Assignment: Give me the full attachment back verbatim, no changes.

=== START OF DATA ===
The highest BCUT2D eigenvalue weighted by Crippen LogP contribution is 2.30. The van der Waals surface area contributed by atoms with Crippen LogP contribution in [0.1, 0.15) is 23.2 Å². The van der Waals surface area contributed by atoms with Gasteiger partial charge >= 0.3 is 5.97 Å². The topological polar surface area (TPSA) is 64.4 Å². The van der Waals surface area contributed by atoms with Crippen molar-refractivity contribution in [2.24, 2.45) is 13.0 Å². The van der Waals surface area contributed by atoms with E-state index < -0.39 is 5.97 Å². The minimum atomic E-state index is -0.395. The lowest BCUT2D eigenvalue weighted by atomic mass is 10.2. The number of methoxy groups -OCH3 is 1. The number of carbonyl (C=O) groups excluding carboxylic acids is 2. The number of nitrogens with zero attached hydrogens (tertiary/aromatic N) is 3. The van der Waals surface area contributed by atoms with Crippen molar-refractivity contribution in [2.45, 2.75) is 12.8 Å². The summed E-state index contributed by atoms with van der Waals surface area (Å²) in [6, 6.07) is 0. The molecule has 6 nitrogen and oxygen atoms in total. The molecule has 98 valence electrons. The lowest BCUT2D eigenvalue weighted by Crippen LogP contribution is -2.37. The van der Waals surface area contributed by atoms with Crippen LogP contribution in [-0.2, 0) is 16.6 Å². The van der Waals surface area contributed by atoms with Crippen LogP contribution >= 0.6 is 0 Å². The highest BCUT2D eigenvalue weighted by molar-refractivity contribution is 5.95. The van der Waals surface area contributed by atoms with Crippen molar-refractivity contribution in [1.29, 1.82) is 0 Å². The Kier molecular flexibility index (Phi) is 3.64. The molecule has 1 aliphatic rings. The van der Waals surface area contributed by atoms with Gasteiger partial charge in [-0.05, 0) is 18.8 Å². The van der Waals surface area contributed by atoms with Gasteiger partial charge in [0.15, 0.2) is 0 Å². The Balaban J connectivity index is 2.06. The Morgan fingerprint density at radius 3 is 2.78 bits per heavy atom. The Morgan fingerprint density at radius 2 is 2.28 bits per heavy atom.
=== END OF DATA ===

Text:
The highest BCUT2D eigenvalue weighted by Crippen LogP contribution is 2.30. The van der Waals surface area contributed by atoms with Crippen LogP contribution in [0.1, 0.15) is 23.2 Å². The van der Waals surface area contributed by atoms with Gasteiger partial charge >= 0.3 is 5.97 Å². The topological polar surface area (TPSA) is 64.4 Å². The van der Waals surface area contributed by atoms with Crippen molar-refractivity contribution in [2.24, 2.45) is 13.0 Å². The van der Waals surface area contributed by atoms with E-state index < -0.39 is 5.97 Å². The minimum atomic E-state index is -0.395. The lowest BCUT2D eigenvalue weighted by atomic mass is 10.2. The number of methoxy groups -OCH3 is 1. The number of carbonyl (C=O) groups excluding carboxylic acids is 2. The number of nitrogens with zero attached hydrogens (tertiary/aromatic N) is 3. The van der Waals surface area contributed by atoms with Crippen molar-refractivity contribution in [2.45, 2.75) is 12.8 Å². The summed E-state index contributed by atoms with van der Waals surface area (Å²) in [6, 6.07) is 0. The molecule has 6 nitrogen and oxygen atoms in total. The molecule has 98 valence electrons. The lowest BCUT2D eigenvalue weighted by Crippen LogP contribution is -2.37. The van der Waals surface area contributed by atoms with Crippen LogP contribution in [-0.2, 0) is 16.6 Å². The van der Waals surface area contributed by atoms with Crippen LogP contribution >= 0.6 is 0 Å². The highest BCUT2D eigenvalue weighted by molar-refractivity contribution is 5.95. The van der Waals surface area contributed by atoms with Crippen molar-refractivity contribution in [1.29, 1.82) is 0 Å². The Kier molecular flexibility index (Phi) is 3.64. The molecule has 1 aliphatic rings. The van der Waals surface area contributed by atoms with Gasteiger partial charge in [-0.05, 0) is 18.8 Å². The van der Waals surface area contributed by atoms with Gasteiger partial charge in [0.15, 0.2) is 0 Å². The Balaban J connectivity index is 2.06. The Morgan fingerprint density at radius 3 is 2.78 bits per heavy atom. The Morgan fingerprint density at radius 2 is 2.28 bits per heavy atom.